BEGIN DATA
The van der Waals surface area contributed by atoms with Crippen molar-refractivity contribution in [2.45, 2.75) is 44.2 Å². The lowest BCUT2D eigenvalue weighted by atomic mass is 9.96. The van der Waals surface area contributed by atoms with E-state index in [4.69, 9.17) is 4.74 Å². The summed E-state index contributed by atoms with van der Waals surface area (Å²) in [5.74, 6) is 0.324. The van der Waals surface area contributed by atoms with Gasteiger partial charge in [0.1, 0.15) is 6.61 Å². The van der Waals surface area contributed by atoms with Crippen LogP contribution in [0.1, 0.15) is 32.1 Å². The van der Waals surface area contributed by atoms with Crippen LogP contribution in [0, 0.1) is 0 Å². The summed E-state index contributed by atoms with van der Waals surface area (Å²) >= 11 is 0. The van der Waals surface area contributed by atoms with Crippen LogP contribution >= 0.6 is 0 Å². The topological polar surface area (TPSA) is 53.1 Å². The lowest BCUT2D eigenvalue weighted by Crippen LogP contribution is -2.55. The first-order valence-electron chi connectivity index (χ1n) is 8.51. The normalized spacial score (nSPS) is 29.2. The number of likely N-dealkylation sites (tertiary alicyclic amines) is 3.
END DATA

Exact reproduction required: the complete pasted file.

The van der Waals surface area contributed by atoms with Crippen molar-refractivity contribution in [2.45, 2.75) is 44.2 Å². The lowest BCUT2D eigenvalue weighted by atomic mass is 9.96. The van der Waals surface area contributed by atoms with E-state index in [4.69, 9.17) is 4.74 Å². The summed E-state index contributed by atoms with van der Waals surface area (Å²) in [5.74, 6) is 0.324. The van der Waals surface area contributed by atoms with Gasteiger partial charge in [0.1, 0.15) is 6.61 Å². The van der Waals surface area contributed by atoms with Crippen LogP contribution in [0.1, 0.15) is 32.1 Å². The van der Waals surface area contributed by atoms with Crippen LogP contribution in [0, 0.1) is 0 Å². The summed E-state index contributed by atoms with van der Waals surface area (Å²) >= 11 is 0. The van der Waals surface area contributed by atoms with Crippen LogP contribution >= 0.6 is 0 Å². The topological polar surface area (TPSA) is 53.1 Å². The lowest BCUT2D eigenvalue weighted by Crippen LogP contribution is -2.55. The first-order valence-electron chi connectivity index (χ1n) is 8.51. The normalized spacial score (nSPS) is 29.2. The number of likely N-dealkylation sites (tertiary alicyclic amines) is 3.